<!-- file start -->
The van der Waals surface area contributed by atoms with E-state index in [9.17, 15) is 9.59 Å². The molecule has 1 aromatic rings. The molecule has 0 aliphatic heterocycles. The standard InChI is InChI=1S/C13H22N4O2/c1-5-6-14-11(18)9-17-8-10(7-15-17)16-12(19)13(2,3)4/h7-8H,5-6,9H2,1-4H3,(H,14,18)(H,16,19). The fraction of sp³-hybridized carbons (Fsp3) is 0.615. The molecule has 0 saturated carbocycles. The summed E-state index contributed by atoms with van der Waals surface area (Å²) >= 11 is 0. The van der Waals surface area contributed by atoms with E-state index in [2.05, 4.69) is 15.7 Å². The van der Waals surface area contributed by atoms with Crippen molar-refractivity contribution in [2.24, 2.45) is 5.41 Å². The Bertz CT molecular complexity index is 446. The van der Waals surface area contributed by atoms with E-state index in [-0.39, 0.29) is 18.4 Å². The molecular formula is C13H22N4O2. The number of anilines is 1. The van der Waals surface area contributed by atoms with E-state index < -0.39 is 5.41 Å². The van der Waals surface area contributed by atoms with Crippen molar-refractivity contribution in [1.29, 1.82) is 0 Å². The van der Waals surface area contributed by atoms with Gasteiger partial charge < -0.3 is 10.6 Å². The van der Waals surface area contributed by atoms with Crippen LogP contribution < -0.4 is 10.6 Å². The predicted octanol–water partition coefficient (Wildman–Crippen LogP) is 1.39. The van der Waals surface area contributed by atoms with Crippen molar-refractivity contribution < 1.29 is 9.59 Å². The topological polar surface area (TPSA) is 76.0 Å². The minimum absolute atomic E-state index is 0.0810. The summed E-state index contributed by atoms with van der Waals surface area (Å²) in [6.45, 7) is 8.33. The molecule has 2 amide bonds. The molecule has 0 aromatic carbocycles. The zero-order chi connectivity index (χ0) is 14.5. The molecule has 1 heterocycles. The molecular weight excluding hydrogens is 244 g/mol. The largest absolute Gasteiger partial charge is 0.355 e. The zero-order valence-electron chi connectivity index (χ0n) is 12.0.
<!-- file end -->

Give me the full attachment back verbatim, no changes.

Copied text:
The van der Waals surface area contributed by atoms with E-state index in [9.17, 15) is 9.59 Å². The molecule has 1 aromatic rings. The molecule has 0 aliphatic heterocycles. The standard InChI is InChI=1S/C13H22N4O2/c1-5-6-14-11(18)9-17-8-10(7-15-17)16-12(19)13(2,3)4/h7-8H,5-6,9H2,1-4H3,(H,14,18)(H,16,19). The fraction of sp³-hybridized carbons (Fsp3) is 0.615. The molecule has 0 saturated carbocycles. The summed E-state index contributed by atoms with van der Waals surface area (Å²) >= 11 is 0. The van der Waals surface area contributed by atoms with E-state index in [2.05, 4.69) is 15.7 Å². The van der Waals surface area contributed by atoms with Crippen molar-refractivity contribution in [2.24, 2.45) is 5.41 Å². The Bertz CT molecular complexity index is 446. The van der Waals surface area contributed by atoms with E-state index in [-0.39, 0.29) is 18.4 Å². The molecular formula is C13H22N4O2. The number of anilines is 1. The van der Waals surface area contributed by atoms with E-state index < -0.39 is 5.41 Å². The van der Waals surface area contributed by atoms with Crippen molar-refractivity contribution in [1.29, 1.82) is 0 Å². The van der Waals surface area contributed by atoms with Gasteiger partial charge < -0.3 is 10.6 Å². The van der Waals surface area contributed by atoms with Crippen LogP contribution < -0.4 is 10.6 Å². The predicted octanol–water partition coefficient (Wildman–Crippen LogP) is 1.39. The van der Waals surface area contributed by atoms with Crippen molar-refractivity contribution < 1.29 is 9.59 Å². The topological polar surface area (TPSA) is 76.0 Å². The minimum absolute atomic E-state index is 0.0810. The summed E-state index contributed by atoms with van der Waals surface area (Å²) in [6.45, 7) is 8.33. The molecule has 2 amide bonds. The molecule has 0 aromatic carbocycles. The zero-order chi connectivity index (χ0) is 14.5. The molecule has 1 heterocycles. The molecular weight excluding hydrogens is 244 g/mol. The largest absolute Gasteiger partial charge is 0.355 e. The zero-order valence-electron chi connectivity index (χ0n) is 12.0.